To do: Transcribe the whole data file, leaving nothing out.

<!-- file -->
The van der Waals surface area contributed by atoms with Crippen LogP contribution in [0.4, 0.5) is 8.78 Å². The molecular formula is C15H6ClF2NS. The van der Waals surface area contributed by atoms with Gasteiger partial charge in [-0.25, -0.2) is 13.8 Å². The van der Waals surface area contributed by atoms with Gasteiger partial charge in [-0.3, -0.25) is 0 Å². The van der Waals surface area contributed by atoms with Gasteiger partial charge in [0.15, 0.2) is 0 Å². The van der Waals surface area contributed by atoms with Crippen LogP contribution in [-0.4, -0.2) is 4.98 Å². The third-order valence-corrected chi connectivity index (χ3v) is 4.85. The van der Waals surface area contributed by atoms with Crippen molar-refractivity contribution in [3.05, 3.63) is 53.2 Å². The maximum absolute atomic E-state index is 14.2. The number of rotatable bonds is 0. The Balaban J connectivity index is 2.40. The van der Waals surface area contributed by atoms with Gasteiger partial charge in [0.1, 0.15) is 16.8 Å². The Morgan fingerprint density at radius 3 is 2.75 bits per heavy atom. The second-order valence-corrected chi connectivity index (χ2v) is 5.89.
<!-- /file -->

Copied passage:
The van der Waals surface area contributed by atoms with Crippen LogP contribution in [0.4, 0.5) is 8.78 Å². The molecular formula is C15H6ClF2NS. The van der Waals surface area contributed by atoms with Gasteiger partial charge in [-0.25, -0.2) is 13.8 Å². The van der Waals surface area contributed by atoms with Gasteiger partial charge in [-0.3, -0.25) is 0 Å². The van der Waals surface area contributed by atoms with Gasteiger partial charge in [0.15, 0.2) is 0 Å². The van der Waals surface area contributed by atoms with Crippen LogP contribution in [-0.4, -0.2) is 4.98 Å². The third-order valence-corrected chi connectivity index (χ3v) is 4.85. The van der Waals surface area contributed by atoms with Crippen molar-refractivity contribution in [3.05, 3.63) is 53.2 Å². The maximum absolute atomic E-state index is 14.2. The number of rotatable bonds is 0. The Balaban J connectivity index is 2.40. The van der Waals surface area contributed by atoms with Gasteiger partial charge in [0.1, 0.15) is 16.8 Å². The Morgan fingerprint density at radius 3 is 2.75 bits per heavy atom. The second-order valence-corrected chi connectivity index (χ2v) is 5.89.